Emails and DMs…. Omg there are so many.  I check all the inboxes and delegate where necessary and then, best part of the day, I sew and watch TV until the girls arrive at 9.  The earlier I get to work the longer I can spend watching anything from Homeland to Ramy to The Real Housewives; this is my junk time and I LOVE IT.  Sewing for me is like getting a massage or going for a run or doing yoga, it’s my outta body knock-knock-there’s no-one home time.

The girls slowly start to arrive and its the normal chit chat (‘Where did you go last night? Did the NBN guy come? Where’d you get your pants from?’) and then we all move into getting the orders out for the day, getting the artworks signed, the tea towels sewn and the commissions sorted.  I potter around watering the plants, and mid-morning try to sort something with our Wholesale and Web Content lead, AJ, for socials, a little video or pics for our stories or a new wall for our studio. FINALLY having the space in our studio for a bed has transformed the way we spend our days as there’s so much bed-making and wall painting to be done!

There’s really no routine to the morning, I just go creatively wherever I feel the need, I might try to cut up some new embroideries, or prepare some canvases for painting, or do some little watercolours on paper. So by lunchtime, I’ve generally got 7,000 things started and not a single thing completed (not joking) every single day of the week.


Generally at around 3pm we all have a heart attack and realise, ‘OMG! It’s 3 o’clock!’. The girls get some lunch and I get ready to spend some time with Simone, CASTLE’s design and production lead. No two days are the same, but this week we’ve been working on our new towel shoot with Stephanie Somebody, and an upcoming collaboration with Gorman, some new sweater designs and our next Spring/Summer range. In between there are all the usual production issues!

During COVID-19 the Indian ports were closed for a month and a lot of our suppliers are on skeleton staff, so it’s been a very challenging period for us and for them. It’s very slowly getting back to normal, and we hope and pray things for India start to improve soon. Over the years we’ve become very close to our suppliers, they are as much a part of our family as our customers, we send them love.


From the minute I wake up I start chanting my mantra….. ‘I will do more painting today, I will do more painting today.’  It only ever happens around 5pm and recently I’ve been coming to terms with this. I’ve tried LITERALLY everything to get more time painting but I just can’t do it. So I’ve started reframing the narrative, and now I’m grateful that I get an hour to do it at all.  The advantage of having grown children with no more play dates and park visits is I can go into work on the weekend, where I can smash out a thousand brush strokes in an hour. Time stops in the studio on the weekend, it’s an incredibly peaceful place to be.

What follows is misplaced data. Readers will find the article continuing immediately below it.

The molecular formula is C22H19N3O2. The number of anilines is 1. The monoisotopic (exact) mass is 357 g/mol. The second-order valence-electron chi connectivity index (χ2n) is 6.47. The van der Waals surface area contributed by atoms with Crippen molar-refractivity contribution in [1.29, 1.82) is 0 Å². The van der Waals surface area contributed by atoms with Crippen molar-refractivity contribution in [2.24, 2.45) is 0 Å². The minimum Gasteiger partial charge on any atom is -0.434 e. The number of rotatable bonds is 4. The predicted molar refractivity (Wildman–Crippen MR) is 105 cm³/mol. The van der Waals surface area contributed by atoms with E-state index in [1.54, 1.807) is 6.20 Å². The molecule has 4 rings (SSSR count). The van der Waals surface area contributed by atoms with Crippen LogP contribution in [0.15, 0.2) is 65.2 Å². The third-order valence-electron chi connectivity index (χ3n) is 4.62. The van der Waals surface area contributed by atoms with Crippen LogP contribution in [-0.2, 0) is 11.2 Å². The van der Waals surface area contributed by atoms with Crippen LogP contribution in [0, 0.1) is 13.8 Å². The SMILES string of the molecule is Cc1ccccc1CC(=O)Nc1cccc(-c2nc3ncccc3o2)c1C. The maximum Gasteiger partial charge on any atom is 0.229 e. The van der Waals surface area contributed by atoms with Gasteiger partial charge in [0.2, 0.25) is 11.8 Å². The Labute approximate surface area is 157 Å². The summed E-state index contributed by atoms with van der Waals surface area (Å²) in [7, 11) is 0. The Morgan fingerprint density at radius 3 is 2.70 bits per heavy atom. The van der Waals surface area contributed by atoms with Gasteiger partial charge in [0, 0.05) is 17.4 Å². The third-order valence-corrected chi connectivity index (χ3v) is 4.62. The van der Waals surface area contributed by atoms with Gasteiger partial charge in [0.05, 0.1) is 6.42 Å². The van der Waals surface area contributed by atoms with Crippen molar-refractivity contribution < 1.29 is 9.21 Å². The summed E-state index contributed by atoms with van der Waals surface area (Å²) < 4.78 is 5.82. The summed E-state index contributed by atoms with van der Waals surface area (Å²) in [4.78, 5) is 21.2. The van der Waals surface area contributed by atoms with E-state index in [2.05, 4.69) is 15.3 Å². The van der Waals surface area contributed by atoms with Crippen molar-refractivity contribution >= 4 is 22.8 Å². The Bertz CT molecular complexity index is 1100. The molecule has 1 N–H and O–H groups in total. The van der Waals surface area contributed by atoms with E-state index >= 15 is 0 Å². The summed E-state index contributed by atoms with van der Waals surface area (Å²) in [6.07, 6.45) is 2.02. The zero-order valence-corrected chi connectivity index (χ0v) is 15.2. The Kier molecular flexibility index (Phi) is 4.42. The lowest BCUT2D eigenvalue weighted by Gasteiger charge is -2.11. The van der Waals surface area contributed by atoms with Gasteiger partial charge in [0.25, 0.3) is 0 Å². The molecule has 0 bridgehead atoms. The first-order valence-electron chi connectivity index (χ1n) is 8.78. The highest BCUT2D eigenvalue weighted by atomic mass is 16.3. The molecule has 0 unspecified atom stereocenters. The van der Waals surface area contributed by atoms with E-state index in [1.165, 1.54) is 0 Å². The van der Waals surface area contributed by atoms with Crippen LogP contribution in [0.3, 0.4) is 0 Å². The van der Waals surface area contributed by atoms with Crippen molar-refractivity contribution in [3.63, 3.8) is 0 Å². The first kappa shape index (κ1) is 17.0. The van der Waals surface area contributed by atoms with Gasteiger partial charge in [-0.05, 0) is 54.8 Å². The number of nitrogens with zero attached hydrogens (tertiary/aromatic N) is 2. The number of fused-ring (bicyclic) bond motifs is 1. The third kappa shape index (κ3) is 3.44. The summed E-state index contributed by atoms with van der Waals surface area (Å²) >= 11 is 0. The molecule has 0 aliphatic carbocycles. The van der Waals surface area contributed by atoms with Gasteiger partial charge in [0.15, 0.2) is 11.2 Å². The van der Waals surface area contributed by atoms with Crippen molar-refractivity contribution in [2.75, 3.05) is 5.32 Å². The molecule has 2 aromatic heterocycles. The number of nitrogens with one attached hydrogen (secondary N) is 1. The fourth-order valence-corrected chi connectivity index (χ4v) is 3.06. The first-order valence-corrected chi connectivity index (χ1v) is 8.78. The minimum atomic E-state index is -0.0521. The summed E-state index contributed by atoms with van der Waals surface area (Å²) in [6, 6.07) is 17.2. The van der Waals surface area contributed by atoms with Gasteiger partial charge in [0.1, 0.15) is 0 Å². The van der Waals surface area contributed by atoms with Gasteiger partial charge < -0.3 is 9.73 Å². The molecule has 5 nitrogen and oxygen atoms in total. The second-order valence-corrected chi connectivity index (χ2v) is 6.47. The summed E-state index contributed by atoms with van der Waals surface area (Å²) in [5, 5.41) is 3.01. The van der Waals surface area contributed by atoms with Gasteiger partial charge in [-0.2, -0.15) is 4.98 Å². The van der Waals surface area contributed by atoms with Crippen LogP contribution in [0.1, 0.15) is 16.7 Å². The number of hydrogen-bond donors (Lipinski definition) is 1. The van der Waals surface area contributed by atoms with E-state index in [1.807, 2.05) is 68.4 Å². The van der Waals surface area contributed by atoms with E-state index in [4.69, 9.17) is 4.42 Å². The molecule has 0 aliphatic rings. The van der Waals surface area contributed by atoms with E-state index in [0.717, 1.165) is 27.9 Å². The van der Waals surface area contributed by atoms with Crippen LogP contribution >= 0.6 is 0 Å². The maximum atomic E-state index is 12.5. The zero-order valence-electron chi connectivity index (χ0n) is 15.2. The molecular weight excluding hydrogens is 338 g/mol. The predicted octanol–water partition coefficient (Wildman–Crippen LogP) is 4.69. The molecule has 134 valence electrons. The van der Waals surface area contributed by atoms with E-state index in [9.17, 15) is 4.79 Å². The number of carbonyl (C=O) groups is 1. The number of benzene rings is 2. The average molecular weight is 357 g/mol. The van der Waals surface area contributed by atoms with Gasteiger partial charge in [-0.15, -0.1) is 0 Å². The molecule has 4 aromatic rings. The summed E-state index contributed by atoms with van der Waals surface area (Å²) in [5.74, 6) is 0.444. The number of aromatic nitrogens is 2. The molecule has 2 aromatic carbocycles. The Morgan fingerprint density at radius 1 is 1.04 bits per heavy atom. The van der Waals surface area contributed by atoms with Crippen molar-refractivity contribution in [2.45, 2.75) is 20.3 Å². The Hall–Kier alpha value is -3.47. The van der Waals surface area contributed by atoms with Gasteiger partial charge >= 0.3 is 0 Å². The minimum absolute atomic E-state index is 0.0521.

I’m home every single weeknight by 7.15pm. I love my drive home, this is my time to ring my mother and speak to my friends on the phone. It’s just me and the boys at home, so we eat together and Lucas goes off to study (apparently). He’s in Year 12 so a big year for him where we all try to be as quiet and gentle as we can. Cleo moved home too during  COVID-19, and I have to say the family time has been nice!

I don’t cook or go to the supermarket anymore (SOUND THE TRUMPETS) and it’s the best part of my new older life, so the evenings for me are spent eating and then doing my social media… then falling asleep reading with my glasses on and then trying to find all the right creams for my face at 10.30pm. Then snooze and sleep like a baby.

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Photo – Alisha Gore for The Design Files.

Right now I’m listening to/watching/reading…

Watching Ramy I laugh and cry from one scene to the next, it’s teaching me a lot about Islamic culture and religion. It’s hilariously funny and, equally, really tackles the big issues, it’s really good.

Reading A Fine Balance by Rohinton Mistry. It’s a beautiful Indian tale covering the country’s growth over the past 30 years. Knowing the history of this beautiful country is really important to me.

Listening to any podcast I can get my hands on, and always a daily dose of Dan Savage!

One important thing I do every day is…

Eat dinner with my family. Every weekday of our lives, it’s a deal breaker for me.

I get my best work done when…

I’m in the studio by myself with my music on and my phone switched off.

A philosophy I live and work by is…

Touch it once.  Emails, DMs, designs, products. Going back to something we discussed yesterday doesn’t work for me. We resolve it on the spot, or resolve it to a point where we can pick it up later.  I never say ‘Let’s sleep on it’, which means I make mistakes, but we need to keep moving because inertia is the DEVIL!

My productivity tip/tool is…

Definitely the above, touching it once.

Something I learned the hard way is…

Don’t put a whole range on pre-order just before a pandemic… note to self!

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The Design Files acknowledge the traditional custodians of the lands on which we work, the Wurundjeri people of the Kulin Nation. We pay our respects to Elders past and present.